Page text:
‘Load Management’ for Corporate Athletes?

The new NBA season shines a spotlight on the practice of resting star athletes. Should corporate leaders consider it for top talent?

For the first three games of a weeklong road trip, the team’s star performer was on the court for practically every minute. For the next game—a meaningless one the team was expected to win handily—the coach decided to give his superstar a much-needed day off. The team’s next game, at home, was against their archrival, and the coach wanted his player rested and ready for it. 

As the NBA launches its season this week, fans will get a look at this increasingly prevalent and controversial practice, known as “load management.” Teams will be resting their stars at planned intervals to reduce injury risk and, in the days leading up to key games, increase peak performance. And now the idea (and the sports metaphor of load management) is gaining traction in the corporate world, according to Sharon Egilinsky, a partner in the Organizational Strategy practice at Korn Ferry: “Firms need top talent playing at their best to win,” she says.

In the NBA, load management upsets fans expecting to see their favorite stars in action; when you’ve paid a lot of money for your ticket, it can be hard to see the long-term benefits of the practice. But in the corporate world, the benefits of keeping talent fresh are demonstrated in studies. Today’s top-working talent puts in longer hours, takes on more responsibility, and in the process burns out at higher rates: more than 50% of managers report being burned out, for instance. If leaders are overburdened with voluminous low-priority work, experts say, load management can help them redirect their workloads toward strategically critical business objectives and high-value clients.

To illustrate how leaders can practice load management with their “corporate athletes,” Egilinsky points to the popularity of regimens featuring short, intense work “sprints” followed by rest.

Load management has benefits for employers as well. Studies show that rest leads to not only increased productivity, but also to higher levels of motivation, engagement, creativity, and more. Most importantly, it provides an approach to developing the next generation of talent, says Tamara Rodman, senior client partner in the Culture, Change, and Communications practice at Korn Ferry. “It’s not about resting stars,” she says. “It’s about building the talent pipeline.” Giving other team members bigger assignments or a chance to work closely with marquee clients, for instance, allows leaders to be more inclusive with talent, Rodman says.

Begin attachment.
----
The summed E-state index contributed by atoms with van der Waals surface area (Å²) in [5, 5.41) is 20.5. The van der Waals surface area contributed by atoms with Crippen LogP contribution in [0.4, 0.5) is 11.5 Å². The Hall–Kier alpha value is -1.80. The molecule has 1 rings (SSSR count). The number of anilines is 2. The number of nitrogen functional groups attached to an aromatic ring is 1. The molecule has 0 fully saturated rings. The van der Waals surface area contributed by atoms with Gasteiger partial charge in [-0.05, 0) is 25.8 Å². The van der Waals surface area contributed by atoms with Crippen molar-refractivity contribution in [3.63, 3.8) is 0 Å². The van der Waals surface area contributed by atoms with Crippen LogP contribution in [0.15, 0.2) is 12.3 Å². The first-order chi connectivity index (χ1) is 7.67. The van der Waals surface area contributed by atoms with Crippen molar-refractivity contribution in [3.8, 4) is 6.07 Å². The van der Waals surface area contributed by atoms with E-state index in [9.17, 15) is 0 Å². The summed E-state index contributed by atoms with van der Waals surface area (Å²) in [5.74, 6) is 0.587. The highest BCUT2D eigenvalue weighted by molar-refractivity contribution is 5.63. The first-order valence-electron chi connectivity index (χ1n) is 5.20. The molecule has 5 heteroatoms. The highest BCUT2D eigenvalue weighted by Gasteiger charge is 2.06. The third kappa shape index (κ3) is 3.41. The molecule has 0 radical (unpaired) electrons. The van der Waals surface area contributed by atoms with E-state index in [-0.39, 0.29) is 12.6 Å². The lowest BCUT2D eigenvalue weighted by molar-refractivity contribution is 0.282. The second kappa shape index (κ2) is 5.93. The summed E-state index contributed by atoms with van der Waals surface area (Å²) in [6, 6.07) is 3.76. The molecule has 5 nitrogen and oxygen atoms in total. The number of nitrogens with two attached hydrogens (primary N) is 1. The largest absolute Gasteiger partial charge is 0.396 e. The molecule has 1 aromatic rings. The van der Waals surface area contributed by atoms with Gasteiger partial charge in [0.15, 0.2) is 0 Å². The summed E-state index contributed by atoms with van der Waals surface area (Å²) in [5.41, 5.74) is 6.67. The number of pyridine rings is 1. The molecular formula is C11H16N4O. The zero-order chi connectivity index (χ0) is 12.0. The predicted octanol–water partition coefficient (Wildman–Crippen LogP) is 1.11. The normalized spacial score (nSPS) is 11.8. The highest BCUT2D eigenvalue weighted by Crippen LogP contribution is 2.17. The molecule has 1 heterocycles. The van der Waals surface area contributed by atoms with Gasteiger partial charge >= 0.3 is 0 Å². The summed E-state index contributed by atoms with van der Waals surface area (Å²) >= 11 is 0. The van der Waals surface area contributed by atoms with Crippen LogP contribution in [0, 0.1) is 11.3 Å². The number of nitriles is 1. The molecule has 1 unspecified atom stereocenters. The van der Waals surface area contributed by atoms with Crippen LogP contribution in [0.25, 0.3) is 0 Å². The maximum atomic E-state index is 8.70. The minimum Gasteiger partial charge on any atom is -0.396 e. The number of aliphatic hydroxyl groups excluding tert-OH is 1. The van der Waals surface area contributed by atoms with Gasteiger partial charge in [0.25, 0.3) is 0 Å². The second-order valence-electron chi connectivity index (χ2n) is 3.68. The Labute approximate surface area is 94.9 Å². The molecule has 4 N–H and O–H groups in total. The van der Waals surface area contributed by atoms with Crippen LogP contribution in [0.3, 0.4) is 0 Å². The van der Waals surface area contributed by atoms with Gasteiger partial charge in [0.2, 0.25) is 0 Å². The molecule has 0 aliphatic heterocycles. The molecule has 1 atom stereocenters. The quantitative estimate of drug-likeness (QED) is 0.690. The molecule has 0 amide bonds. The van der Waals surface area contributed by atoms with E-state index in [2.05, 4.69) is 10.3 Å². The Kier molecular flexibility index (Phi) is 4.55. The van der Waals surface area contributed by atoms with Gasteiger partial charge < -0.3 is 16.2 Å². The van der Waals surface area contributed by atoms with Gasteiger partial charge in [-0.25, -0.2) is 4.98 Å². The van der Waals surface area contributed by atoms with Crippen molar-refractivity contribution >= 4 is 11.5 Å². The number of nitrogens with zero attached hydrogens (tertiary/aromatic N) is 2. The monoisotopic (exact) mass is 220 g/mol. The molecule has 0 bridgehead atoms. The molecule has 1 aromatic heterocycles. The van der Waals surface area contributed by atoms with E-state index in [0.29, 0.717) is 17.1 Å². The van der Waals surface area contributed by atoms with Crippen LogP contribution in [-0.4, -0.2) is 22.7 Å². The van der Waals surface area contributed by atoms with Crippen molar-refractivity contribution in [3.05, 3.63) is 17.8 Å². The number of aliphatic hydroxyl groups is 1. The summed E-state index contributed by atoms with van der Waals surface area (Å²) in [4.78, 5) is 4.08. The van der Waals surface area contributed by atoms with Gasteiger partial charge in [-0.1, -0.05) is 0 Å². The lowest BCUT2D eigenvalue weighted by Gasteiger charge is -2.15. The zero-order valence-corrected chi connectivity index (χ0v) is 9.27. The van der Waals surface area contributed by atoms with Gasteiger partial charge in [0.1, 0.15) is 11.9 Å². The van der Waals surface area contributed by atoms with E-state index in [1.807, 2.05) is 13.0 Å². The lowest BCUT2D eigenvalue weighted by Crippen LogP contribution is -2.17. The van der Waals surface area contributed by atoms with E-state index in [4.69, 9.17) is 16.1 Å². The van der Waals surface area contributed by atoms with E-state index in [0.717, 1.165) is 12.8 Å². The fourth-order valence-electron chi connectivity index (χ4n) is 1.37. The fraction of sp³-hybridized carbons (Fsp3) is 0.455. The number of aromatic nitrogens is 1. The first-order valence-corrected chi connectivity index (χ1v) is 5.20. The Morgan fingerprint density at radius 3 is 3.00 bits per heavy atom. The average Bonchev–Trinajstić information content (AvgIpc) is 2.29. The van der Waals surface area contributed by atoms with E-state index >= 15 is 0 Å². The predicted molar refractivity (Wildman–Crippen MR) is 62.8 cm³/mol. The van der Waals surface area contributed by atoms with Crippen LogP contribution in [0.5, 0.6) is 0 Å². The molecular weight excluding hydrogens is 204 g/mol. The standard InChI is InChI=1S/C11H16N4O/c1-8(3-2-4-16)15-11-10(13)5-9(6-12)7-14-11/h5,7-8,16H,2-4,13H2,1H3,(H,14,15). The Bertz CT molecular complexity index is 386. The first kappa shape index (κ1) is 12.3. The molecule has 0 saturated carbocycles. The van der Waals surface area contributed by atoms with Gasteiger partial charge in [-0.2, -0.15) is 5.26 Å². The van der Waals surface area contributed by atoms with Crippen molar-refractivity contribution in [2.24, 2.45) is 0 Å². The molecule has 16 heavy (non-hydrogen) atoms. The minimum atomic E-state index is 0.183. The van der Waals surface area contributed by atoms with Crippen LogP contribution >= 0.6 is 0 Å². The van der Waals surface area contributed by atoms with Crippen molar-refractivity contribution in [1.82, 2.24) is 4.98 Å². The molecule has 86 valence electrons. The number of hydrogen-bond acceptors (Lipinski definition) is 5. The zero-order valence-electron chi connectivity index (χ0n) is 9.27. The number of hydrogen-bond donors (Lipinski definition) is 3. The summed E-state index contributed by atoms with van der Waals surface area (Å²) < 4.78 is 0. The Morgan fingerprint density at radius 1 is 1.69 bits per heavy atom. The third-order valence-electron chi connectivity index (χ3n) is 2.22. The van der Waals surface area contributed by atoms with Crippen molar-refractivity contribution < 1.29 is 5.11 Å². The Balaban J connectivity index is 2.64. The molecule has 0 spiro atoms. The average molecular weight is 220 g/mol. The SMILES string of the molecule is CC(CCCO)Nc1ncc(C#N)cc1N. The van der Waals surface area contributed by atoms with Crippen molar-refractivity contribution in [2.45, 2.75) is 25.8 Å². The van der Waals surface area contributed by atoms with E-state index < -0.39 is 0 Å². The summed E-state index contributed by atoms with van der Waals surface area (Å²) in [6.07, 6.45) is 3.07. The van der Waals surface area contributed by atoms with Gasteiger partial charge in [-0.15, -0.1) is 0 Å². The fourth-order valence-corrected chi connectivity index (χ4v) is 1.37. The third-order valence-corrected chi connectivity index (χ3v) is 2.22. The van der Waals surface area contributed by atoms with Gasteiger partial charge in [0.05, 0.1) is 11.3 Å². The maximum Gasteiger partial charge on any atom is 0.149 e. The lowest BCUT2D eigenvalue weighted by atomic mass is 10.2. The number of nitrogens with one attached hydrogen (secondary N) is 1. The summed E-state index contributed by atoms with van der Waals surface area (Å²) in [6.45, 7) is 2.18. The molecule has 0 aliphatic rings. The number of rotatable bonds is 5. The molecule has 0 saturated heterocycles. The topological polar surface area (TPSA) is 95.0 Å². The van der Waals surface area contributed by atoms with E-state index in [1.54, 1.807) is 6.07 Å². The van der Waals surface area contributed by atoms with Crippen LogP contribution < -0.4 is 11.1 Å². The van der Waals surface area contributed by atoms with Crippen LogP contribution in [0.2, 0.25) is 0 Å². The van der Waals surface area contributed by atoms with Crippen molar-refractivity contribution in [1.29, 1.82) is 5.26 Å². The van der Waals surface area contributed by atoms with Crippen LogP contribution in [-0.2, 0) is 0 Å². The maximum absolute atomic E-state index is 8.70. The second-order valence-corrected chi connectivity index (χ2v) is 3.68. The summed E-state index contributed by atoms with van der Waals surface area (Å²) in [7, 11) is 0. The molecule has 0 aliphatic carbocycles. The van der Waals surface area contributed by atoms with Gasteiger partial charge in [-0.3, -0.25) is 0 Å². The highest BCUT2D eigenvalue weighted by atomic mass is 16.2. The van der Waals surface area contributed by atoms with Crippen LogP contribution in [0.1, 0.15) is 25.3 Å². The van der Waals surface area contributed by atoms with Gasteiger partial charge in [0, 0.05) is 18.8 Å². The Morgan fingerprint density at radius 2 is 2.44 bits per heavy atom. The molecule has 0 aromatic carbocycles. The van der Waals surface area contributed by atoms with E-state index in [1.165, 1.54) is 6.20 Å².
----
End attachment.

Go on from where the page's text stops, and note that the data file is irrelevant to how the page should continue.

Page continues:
Some talent might not see it that way, however. In professional sports, a limited number of available positions and short average career spans mean that entire livelihoods depend on getting playing time wherever and whenever possible. As competitive as the corporate world is, it’s not that competitive, and experts worry that employees may not relish the idea of more work falling to them so their superiors can rest.

There are other risks for leaders to consider as well. Much as sitting their star players has financial implications for teams and leagues in terms of ticket sales—so much so, in fact, that the league instituted new rules this season to limit the use of load management—clients and customers may wonder why they aren’t getting your best talent, says Jenna McLaughlin, head of collegiate athletics at Korn Ferry. “If your ‘stars’ aren’t playing or working due to load management, then are consumers and clients getting what they paid for?” McLaughlin asks.


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